As one of the oldest and most common procedures in clinical practice, allogeneic blood transfusions face many issues including questionable safety and efficacy, increasing costs and limited supply. The need to provide effective care for a relatively small population of patients who could not be transfused for various reasons gave rise to 'bloodless medicine and surgery', which was subsequently proposed as a care strategy for all patients, with the goal of minimising the use of allogeneic blood components. The next evolution came from the shift from a 'product-centred' approach towards a 'patient-centred' approach, that is, a focus on patient outcome rather than use of blood components, which gave birth to 'patient blood management'. Defined as "the timely application of evidence-based medical and surgical concepts designed to maintain haemoglobin concentration, optimise haemostasis and minimise blood loss in an effort to improve patient outcome", patient blood management is expected to reshape the future of transfusion medicine and the way blood components are used in clinical practice. © 2012 Elsevier Ltd. All rights reserved.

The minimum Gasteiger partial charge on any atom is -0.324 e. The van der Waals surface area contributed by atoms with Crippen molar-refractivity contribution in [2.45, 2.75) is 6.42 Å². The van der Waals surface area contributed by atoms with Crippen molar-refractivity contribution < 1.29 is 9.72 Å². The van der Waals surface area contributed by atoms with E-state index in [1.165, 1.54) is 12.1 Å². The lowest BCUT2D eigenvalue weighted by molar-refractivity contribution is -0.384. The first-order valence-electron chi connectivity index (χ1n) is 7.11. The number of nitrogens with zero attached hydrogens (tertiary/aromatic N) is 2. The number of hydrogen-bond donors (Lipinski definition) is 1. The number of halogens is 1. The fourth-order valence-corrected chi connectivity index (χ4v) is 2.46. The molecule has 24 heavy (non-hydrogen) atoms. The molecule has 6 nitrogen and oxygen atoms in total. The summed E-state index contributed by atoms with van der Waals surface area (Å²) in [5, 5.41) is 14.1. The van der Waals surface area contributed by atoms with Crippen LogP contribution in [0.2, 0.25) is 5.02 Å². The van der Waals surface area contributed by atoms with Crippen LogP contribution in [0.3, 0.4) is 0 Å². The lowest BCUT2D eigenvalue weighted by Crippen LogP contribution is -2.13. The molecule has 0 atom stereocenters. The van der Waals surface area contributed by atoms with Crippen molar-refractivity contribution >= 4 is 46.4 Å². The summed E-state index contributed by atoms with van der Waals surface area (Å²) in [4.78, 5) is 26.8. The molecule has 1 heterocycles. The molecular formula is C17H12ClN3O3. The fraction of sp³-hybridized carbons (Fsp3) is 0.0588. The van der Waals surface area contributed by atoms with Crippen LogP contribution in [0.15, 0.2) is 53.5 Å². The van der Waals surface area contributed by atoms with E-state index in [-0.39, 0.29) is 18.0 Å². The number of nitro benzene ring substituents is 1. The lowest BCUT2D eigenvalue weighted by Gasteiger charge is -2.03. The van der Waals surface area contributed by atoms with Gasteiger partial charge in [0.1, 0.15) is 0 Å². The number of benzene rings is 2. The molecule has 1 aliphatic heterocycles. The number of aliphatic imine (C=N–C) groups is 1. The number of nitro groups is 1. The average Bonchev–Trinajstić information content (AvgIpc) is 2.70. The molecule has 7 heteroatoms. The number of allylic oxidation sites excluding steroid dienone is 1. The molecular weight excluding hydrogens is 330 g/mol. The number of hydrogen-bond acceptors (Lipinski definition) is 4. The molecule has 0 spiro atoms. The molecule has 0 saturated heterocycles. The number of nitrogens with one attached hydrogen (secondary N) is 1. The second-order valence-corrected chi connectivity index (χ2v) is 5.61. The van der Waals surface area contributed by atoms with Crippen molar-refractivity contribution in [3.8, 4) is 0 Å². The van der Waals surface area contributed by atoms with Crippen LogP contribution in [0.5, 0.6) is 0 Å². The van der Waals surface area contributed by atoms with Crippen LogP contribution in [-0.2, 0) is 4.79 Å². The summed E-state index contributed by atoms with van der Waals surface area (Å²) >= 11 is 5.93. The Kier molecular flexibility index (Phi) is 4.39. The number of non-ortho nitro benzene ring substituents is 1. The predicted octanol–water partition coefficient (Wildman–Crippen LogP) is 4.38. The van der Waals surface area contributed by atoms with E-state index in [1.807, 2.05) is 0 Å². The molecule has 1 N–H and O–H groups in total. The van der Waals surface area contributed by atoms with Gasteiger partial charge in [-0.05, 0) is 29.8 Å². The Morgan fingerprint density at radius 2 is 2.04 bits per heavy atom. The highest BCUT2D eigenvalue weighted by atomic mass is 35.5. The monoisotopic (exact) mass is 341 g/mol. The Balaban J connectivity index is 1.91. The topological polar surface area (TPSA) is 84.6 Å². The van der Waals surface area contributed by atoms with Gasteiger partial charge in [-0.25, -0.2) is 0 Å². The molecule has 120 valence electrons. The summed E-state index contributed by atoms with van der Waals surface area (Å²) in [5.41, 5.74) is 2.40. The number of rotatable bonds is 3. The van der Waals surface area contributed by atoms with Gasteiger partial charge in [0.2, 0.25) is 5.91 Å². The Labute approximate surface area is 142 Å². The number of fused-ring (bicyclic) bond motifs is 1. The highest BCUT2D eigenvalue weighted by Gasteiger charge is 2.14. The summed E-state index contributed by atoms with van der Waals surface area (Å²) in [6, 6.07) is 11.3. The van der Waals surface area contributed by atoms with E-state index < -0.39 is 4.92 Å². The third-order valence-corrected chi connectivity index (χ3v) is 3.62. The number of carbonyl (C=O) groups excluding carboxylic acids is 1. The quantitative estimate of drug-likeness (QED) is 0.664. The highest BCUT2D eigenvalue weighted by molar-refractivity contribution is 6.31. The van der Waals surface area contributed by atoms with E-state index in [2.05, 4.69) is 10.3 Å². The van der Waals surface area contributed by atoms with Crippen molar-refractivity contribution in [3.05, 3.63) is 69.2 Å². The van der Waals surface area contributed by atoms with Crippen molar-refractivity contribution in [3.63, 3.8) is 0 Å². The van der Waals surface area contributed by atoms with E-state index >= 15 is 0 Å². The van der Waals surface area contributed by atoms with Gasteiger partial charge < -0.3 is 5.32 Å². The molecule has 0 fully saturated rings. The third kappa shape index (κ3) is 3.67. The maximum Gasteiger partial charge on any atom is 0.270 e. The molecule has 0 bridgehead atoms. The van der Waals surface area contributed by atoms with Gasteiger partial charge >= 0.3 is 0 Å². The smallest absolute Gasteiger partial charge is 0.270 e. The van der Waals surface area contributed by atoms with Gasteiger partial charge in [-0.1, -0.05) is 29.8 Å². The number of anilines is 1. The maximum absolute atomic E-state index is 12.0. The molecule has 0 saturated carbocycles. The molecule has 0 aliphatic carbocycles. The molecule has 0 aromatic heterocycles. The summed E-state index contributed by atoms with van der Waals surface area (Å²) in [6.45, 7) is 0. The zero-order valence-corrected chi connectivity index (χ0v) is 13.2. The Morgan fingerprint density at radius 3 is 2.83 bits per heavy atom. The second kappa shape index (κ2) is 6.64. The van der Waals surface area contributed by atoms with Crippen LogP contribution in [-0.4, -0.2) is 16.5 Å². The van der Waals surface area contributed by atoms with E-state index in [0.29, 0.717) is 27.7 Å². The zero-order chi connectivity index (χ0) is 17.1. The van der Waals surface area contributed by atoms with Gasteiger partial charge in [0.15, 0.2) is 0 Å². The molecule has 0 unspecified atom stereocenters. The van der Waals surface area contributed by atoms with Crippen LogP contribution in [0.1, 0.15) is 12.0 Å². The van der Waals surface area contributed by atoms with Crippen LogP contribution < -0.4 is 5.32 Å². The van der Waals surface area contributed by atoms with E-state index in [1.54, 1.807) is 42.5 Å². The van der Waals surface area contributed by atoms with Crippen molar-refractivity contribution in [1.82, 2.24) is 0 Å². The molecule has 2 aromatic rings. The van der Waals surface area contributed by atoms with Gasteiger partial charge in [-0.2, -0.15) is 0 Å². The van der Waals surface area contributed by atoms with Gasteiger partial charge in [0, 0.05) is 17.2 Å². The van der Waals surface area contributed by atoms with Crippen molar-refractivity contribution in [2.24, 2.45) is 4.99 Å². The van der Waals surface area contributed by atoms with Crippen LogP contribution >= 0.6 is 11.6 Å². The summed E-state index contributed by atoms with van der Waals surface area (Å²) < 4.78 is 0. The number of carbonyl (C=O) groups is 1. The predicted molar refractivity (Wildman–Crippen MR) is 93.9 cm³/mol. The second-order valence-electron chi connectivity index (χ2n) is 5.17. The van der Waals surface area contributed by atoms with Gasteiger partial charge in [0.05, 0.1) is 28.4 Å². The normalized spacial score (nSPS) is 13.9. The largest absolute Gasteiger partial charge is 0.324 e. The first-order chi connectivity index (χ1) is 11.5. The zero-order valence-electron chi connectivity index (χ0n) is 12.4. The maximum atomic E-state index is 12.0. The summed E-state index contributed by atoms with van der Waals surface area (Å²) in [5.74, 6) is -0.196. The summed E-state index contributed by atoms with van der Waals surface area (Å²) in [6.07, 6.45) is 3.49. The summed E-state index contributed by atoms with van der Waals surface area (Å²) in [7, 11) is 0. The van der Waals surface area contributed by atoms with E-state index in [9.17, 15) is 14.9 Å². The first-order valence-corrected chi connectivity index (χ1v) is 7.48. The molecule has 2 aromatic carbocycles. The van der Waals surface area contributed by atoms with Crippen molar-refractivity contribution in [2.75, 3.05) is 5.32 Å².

|Journal||Best Practice and Research: Clinical Anaesthesiology|
|Publication status||Published - 2013|